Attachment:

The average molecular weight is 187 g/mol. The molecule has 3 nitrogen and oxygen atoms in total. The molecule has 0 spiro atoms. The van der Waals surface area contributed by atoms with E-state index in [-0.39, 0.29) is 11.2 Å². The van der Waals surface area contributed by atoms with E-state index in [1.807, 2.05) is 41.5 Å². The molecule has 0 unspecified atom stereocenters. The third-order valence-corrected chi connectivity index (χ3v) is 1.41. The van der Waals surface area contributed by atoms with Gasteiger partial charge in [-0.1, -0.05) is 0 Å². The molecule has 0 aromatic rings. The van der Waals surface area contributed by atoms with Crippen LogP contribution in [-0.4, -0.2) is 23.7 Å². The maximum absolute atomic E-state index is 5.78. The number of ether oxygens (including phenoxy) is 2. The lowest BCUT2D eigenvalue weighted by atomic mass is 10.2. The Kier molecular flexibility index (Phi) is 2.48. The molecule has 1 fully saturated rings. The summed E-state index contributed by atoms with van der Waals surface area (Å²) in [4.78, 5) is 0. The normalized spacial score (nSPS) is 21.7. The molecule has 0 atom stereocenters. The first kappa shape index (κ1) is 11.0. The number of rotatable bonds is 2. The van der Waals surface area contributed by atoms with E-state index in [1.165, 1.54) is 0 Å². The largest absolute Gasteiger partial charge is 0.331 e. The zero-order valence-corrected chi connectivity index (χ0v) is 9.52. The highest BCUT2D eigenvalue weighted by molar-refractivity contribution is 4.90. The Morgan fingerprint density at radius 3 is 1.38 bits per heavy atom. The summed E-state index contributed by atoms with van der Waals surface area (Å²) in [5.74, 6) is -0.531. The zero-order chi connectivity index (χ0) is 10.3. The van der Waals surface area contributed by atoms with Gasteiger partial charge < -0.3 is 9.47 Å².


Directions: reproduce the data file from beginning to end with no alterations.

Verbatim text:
The average molecular weight is 187 g/mol. The molecule has 3 nitrogen and oxygen atoms in total. The molecule has 0 spiro atoms. The van der Waals surface area contributed by atoms with E-state index in [-0.39, 0.29) is 11.2 Å². The van der Waals surface area contributed by atoms with E-state index in [1.807, 2.05) is 41.5 Å². The molecule has 0 unspecified atom stereocenters. The third-order valence-corrected chi connectivity index (χ3v) is 1.41. The van der Waals surface area contributed by atoms with Gasteiger partial charge in [-0.1, -0.05) is 0 Å². The molecule has 0 aromatic rings. The van der Waals surface area contributed by atoms with Crippen LogP contribution in [-0.4, -0.2) is 23.7 Å². The maximum absolute atomic E-state index is 5.78. The number of ether oxygens (including phenoxy) is 2. The lowest BCUT2D eigenvalue weighted by atomic mass is 10.2. The Kier molecular flexibility index (Phi) is 2.48. The molecule has 1 fully saturated rings. The summed E-state index contributed by atoms with van der Waals surface area (Å²) in [4.78, 5) is 0. The normalized spacial score (nSPS) is 21.7. The molecule has 0 atom stereocenters. The first kappa shape index (κ1) is 11.0. The number of rotatable bonds is 2. The van der Waals surface area contributed by atoms with E-state index in [1.165, 1.54) is 0 Å². The largest absolute Gasteiger partial charge is 0.331 e. The zero-order valence-corrected chi connectivity index (χ0v) is 9.52. The highest BCUT2D eigenvalue weighted by molar-refractivity contribution is 4.90. The Morgan fingerprint density at radius 3 is 1.38 bits per heavy atom. The summed E-state index contributed by atoms with van der Waals surface area (Å²) in [5.74, 6) is -0.531. The zero-order chi connectivity index (χ0) is 10.3. The van der Waals surface area contributed by atoms with Gasteiger partial charge < -0.3 is 9.47 Å².